Sous Vide Pork Belly & Crackling

I’d be hard pressed to say what cut of meat responds best to sous-vide treatment, but my top two are definitely pork belly and duck legs, I’ll do the recipe for the duck legs at a later date.

You will need a sous vide machine for this, along with the right bags and a vacuum sealer. I realise that this is a bit of a specialist recipe, but it’s how I do it and it gives a completely different result from slow roasting.

Those lovely people at Sous Vide Tools can hook you up with the equipment you need, if you take a look here

Then give them a call to discuss your needs. I’ve had mine for over a year now and use it at least twice a week, not just for supper clubs and events but for day to day cooking for the two of us.

Right, onto the recipe. You need to start this at least two days before you want to have it. I know that seems like a long time but you’re doing practically nothing for 99% of that time, just letting the SV machine do its job. The fact you can leave the house/go to bed when this is going is a massive benefit of using a SV, I doubt many of you would leave the oven going while you sleep or go to work.

You want a piece of skin on & boneless pork belly, size is up to you – I try to get one as large as my machine will take.

Using the sharpest knife you have score the skin along its entire length parallel to the layers of fat and meat. Try to go just deep enough to cut the skin, but don’t worry if you go into the fat & meat on a couple of occasions. Season the entire piece of meat with good quality salt, making sure you get it in the score lines you’ve just made.

Vacuum seal the belly ensuring a good seal with no air pockets. Set your SV machine to 63.5 C, and once up to temperature add the sealed package. Leave, submerged, for 24-36 hours.

Remove the package and allow to cool to room temperature, then place in the fridge for at least 4 hours, this is an important step so don’t skip it. After this time the meat will have firmed up and be surrounded by “jelly”. The reason for doing this is that if you tried to remove the skin when still warm it would disintegrate on you.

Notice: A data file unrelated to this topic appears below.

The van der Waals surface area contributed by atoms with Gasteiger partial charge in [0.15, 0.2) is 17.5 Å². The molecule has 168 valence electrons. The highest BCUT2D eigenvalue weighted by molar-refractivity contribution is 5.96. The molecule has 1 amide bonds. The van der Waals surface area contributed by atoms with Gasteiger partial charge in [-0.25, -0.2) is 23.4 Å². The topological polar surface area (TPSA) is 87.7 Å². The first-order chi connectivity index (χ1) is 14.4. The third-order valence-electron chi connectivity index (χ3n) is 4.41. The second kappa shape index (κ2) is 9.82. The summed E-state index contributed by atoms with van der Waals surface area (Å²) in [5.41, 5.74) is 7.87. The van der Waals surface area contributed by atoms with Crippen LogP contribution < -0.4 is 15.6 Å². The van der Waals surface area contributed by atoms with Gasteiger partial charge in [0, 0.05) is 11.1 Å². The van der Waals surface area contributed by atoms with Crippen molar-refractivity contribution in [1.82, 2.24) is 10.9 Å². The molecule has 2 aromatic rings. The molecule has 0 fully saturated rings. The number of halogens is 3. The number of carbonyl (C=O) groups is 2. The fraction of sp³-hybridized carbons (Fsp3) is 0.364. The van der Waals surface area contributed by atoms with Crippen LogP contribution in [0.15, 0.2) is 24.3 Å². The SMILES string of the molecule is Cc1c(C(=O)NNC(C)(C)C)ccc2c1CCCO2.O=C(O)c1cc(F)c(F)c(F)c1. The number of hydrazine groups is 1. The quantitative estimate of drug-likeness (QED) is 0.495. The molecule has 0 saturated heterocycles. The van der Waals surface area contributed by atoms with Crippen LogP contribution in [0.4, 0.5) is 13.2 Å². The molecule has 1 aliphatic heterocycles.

Scrape all the jelly off into a sauce pan, place on a high heat with a good dollop of honey, keep an eye on this but it should be ok. While that’s reducing, remove the skin from the pork, leaving as much fat behind as possible.

Preheat your oven to 180 C, place the skin on a wire rack on top of a metal tray and roast, skin side up. It’ll make some popping sounds but don’t worry about that. Keep an eye on it until it looks golden and brown and sounds hollow when you tap it. The edges may burn, but you can always trim them off, better to lose 10% and get the other 90% spot on than have soggy crackling.

While that’s going on cut the belly into portion size pieces, I’ll let you be the judge of that. Place into an ovenproof tray that will fit them relatively snugly and pour over the reduced jelly & honey mixture.

Once the skin is done, take it out and leave to cool on the wire. Reduce the oven temperature to 130 C and place the tray of pieces in, on the lowest shelf. What you’re doing now is basically reheating the belly and basting it, you can do this for anywhere between 45 mins and 3 hours. I’d baste at least once every 20 minutes.

10 minutes before you want to serve, raise the oven temperature to 180 C, and baste the meat every couple of minutes. Put the crackling in to warm through.

The belly is now ready to serve and you just need to cut the crackling into portions and place on top. The picture shows this with a chunk of roast celeriac with a celery and saffron sauce, I add the crackling at the very last minute to keep it as crispy as possible.

Picture courtesy of Starlings Photography

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